Accident underlines crossing rule confusion

22:40, Jun 15 2014

Footage of a 12-year-old girl being struck by a car on a pedestrian crossing in Blenheim last week has highlighted confusion about crossing rules.

Blenheim man Kevin Wratt, who was driving directly behind the blue sedan that hit Deisha Graham as she crossed on Seymour St about 4.15pm on Wednesday, said the girl "actually caused the accident" when she "streaked across in front" of the vehicle.

But senior constable and school community officer Susan Bush said that because the crossing was a "zebra crossing", the driver of the car had been at fault.

Wratt said the driver had stopped for a pedestrian ahead of Deisha, and began edging forward before she "streaked across in front of him", Wratt said.

"[After the first pedestrian] he quite slowly accelerated and as he accelerated away the girl just hit one of her legs, I think it was her right leg, on the bottom of the front left bumper and that's what flipped her."

The distance she travelled onto the footpath after being hit was a result of the speed Deisha was moving at, rather than the car, Wratt said.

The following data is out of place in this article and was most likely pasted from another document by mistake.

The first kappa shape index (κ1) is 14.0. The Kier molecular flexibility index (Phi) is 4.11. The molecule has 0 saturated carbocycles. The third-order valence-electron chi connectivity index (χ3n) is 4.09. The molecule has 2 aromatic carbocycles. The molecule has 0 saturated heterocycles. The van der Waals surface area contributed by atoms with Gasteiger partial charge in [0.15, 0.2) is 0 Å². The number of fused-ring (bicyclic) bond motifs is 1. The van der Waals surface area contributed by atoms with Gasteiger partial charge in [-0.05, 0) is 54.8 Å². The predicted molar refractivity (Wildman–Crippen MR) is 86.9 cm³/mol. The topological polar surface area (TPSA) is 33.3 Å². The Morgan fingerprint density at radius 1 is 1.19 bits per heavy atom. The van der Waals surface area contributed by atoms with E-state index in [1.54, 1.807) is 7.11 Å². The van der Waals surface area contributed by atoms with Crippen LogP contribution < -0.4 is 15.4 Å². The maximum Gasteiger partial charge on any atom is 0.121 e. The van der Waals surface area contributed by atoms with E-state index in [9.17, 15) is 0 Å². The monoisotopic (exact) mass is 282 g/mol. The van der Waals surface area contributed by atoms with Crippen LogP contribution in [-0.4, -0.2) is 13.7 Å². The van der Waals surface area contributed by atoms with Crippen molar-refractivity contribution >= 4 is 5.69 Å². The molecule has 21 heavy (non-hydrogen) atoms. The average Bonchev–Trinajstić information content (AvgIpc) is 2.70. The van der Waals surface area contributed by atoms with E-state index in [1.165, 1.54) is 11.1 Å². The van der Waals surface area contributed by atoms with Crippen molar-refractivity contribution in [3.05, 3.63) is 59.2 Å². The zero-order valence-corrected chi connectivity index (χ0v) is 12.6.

"It's a really good illustration of just how irresponsible pedestrians are around this town."

Bush said the driver should have stopped for the first pedestrian, and remained stopped for Deisha and her half-brother and sister, who were already on the zebra crossing.

She said the video footage seemed to show that the vehicle "had not been stationary at any point".

Bush had just finished producing a pedestrian crossing guide pamphlet, How to Walk the Walk, in conjunction with the Marlborough District Council.

"It's obvious that people are unsure about what to do at the different crossing points [in Marlborough]," she said.

The pamphlet clearly outlined the rules and responsibilities of both drivers and pedestrians when using pedestrian (zebra), courtesy, refuge island, and pedestrian with refuge island crossings, which were all common in Blenheim.

Blenheim driving instructor Heather Richards said she taught her students to be prepared to stop regardless of what type of crossing they were approaching.

"Many people, in my observation of driving round, they are not slowing down as they approach crossings. They have a quick look but people come out of nowhere and then they're in front of you," she said.

She urged drivers to be extra vigilant and drive to the conditions, which could include weather, but also dark clothing warn by pedestrians in the winter, harsh sunlight and road congestion.

"If you don't slow down and have a look, and you hit someone, you know, it's going to be on your conscience forever."

Tasman police communications manager Barbara Dunn said a man had contacted police on Thursday to say he had been the driver of the car which hit Deisha.

It was too early to know if charges would be laid, she said.

How to Walk the Walk pamphlets can be collected from the Blenheim police station, the council, and Marlborough Roads.

The Marlborough Express